But says development of provenance initiatives and other factors have the potential to underpin continued robust demand for De Beers’ rough diamonds
Rough diamond production at the world’s leading diamond company, De Beers, decreased by 4 percent from 8.2 million carats in the first quarter of 2022 to 7.9 million carats in the second quarter of 2022 that ended 31 June 2022.
According to a report released by De Beers’ parent company, Anglo American, the decrease in rough diamond production is primarily due to the treatment of lower grade ore at operations in both Canada and Botswana.
Namibia production up by a massive 67%
“In Botswana, production decreased by 4 percent to 5.5 million carats due to lower grade ore being processed at both Jwaneng and Orapa,” Anglo noted in a statement. “Namibia production increased by 67 percent to 0.6 million carats, primarily driven by continued strong performance from the Benguela Gem since the early delivery of the new diamond recovery vessel in Q1 2022.”
Anglo noted that in the neighbouring South Africa, production decreased by 4 percent to 1.2 million carats due to lower tonnes treated. “Production in Canada decreased by 28 percent to 0.6 million carats due to treating lower grade ore, unscheduled plant maintenance and the impact of COVID-19 related absenteeism,” the Anglo statement continued.
Robust demand continued in Q2
Additionally, Anglo noted that strong demand for rough diamonds continued into the second quarter, with rough diamond sales totalling 9.4 million carats (8.3 million carats on a consolidated basis) from three Sights, compared with 7.3 million carats (6.5 million carats on a consolidated basis) from two Sights in Q2 2021 and 7.9 million carats (7.0 million carats on a consolidated basis) from two Sights in Q1 2022, both of which benefited from strong demand recovery following the impact of COVID-19 in 2020.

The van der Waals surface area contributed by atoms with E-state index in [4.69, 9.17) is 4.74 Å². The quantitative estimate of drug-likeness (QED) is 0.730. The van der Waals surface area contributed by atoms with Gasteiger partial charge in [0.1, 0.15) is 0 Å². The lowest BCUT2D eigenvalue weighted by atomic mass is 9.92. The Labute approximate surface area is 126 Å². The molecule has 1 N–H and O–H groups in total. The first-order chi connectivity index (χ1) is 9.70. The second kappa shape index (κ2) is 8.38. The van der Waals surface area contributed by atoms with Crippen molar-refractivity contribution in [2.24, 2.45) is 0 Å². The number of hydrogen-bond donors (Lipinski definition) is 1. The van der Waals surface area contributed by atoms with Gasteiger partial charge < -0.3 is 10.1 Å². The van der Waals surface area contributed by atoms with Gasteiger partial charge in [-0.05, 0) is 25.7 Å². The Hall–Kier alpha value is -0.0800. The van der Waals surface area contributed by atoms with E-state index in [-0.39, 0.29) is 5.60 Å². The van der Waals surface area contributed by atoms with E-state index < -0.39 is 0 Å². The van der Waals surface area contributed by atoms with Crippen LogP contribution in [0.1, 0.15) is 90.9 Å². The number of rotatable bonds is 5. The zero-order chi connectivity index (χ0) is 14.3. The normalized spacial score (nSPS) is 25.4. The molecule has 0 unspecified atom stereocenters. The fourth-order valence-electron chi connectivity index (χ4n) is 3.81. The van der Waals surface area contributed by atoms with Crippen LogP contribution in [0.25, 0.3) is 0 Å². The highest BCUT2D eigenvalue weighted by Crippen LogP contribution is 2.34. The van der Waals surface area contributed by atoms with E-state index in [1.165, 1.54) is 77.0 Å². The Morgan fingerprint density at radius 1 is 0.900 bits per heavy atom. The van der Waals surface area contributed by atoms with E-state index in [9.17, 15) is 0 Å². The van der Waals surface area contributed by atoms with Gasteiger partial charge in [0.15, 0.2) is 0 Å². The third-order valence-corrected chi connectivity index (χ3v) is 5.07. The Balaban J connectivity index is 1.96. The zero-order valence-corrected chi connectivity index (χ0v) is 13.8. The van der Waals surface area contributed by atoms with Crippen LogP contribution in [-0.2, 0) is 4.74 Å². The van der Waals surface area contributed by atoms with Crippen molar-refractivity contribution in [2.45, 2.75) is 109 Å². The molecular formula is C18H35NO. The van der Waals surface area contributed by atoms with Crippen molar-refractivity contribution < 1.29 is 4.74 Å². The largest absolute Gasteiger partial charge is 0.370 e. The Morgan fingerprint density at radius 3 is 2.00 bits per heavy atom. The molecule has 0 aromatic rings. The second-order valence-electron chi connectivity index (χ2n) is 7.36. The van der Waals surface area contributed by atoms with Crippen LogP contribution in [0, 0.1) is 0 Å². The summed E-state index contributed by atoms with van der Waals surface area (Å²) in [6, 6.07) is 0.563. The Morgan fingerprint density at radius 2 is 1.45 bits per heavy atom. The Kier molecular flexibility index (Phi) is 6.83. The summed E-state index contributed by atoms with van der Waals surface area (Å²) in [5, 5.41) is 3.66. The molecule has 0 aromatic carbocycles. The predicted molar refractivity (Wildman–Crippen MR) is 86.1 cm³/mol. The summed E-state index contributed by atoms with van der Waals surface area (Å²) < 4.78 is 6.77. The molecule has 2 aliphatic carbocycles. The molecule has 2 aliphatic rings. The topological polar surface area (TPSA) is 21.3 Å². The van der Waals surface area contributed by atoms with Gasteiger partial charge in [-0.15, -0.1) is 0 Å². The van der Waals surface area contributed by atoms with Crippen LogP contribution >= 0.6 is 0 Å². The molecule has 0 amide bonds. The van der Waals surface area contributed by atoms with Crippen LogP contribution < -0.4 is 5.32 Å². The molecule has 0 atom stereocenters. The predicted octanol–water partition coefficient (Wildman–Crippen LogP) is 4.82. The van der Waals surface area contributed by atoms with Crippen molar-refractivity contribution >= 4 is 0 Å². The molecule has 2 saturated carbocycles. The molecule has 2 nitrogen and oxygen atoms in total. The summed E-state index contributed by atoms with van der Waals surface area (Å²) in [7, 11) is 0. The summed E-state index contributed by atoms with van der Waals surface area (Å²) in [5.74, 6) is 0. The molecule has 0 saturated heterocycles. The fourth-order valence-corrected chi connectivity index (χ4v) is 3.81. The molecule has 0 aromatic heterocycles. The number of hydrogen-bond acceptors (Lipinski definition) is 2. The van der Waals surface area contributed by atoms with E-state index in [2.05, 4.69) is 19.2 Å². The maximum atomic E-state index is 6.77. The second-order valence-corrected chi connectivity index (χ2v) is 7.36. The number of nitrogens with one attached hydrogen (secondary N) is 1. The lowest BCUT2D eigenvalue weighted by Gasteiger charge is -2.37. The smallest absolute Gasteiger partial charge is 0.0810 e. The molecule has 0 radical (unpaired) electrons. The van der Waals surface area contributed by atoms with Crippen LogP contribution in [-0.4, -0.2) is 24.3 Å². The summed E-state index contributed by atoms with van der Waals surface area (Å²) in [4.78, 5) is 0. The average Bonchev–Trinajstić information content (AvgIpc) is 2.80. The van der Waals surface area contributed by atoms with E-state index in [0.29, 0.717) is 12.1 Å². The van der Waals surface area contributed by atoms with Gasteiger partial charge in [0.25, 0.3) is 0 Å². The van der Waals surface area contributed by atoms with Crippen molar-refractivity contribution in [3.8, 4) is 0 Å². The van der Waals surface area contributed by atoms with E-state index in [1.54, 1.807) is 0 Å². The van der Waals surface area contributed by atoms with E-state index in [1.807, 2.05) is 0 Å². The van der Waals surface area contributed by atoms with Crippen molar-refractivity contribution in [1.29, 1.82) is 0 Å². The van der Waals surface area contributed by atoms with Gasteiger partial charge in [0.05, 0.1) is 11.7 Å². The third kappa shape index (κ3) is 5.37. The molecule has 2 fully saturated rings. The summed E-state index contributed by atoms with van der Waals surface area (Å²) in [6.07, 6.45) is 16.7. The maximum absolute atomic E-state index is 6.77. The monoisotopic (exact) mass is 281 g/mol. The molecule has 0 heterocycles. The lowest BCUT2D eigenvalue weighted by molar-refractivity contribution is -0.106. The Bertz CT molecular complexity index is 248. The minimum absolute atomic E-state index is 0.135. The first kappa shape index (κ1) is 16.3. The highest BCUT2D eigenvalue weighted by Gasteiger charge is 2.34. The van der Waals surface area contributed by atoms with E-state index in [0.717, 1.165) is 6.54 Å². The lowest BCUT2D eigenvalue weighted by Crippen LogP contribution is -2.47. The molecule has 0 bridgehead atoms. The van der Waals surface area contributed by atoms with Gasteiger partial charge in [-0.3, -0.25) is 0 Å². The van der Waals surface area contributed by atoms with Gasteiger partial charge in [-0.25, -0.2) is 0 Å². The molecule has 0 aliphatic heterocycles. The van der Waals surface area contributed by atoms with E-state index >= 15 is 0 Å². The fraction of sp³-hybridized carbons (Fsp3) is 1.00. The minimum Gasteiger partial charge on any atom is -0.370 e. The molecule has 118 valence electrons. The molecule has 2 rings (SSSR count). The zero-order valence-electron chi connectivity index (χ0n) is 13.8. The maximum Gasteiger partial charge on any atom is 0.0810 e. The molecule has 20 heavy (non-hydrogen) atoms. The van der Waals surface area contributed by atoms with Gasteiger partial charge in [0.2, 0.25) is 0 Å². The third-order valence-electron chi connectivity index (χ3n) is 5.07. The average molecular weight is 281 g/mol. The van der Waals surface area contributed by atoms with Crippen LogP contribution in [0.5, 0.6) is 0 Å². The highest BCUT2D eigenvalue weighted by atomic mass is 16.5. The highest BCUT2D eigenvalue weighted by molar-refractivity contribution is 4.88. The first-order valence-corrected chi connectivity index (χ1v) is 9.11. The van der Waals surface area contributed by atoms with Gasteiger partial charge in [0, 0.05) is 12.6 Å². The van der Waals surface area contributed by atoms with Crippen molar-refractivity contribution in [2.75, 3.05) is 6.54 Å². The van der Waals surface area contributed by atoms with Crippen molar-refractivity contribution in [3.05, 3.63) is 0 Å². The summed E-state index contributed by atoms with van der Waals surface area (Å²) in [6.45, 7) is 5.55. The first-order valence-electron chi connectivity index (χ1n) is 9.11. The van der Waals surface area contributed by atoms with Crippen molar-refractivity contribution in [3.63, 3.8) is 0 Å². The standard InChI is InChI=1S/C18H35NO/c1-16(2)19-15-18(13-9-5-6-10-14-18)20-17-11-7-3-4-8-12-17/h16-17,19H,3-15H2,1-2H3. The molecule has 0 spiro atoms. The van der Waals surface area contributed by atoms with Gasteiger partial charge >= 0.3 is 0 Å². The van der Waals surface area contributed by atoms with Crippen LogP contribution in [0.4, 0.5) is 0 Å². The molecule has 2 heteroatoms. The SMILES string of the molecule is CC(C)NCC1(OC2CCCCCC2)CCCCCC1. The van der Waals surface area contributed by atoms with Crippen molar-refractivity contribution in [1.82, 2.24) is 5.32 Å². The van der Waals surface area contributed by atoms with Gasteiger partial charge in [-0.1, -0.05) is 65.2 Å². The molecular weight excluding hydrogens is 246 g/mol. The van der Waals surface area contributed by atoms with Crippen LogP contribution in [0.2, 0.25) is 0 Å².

“While consumer demand for natural diamonds continued to be robust in the first half, a deterioration of global macro-economic conditions and reduced consumer spending could impact demand for diamond jewellery,” stated the Anglo statement. “Despite this, the combination of ongoing sanctions against Russia, decisions from a number of US-based jewellery businesses to apply their own restrictions on purchases of Russian diamonds, and continued development of provenance initiatives (such as the TracrTM blockchain platform) has the potential to underpin continued robust demand for De Beers’ rough diamonds.”
Rough price up 28% in H1 2012
Anglo said the H1 2022 consolidated average realised price increased by 58 percent to $213/ct (H1 2021: $135/ct), driven by a larger proportion of higher value rough diamonds sold, as well as higher prices. The company noted that rough price index increased by 28 percent compared to H1 2021, reflecting positive consumer demand for diamond jewellery as well as tightness in inventories across the diamond value chain.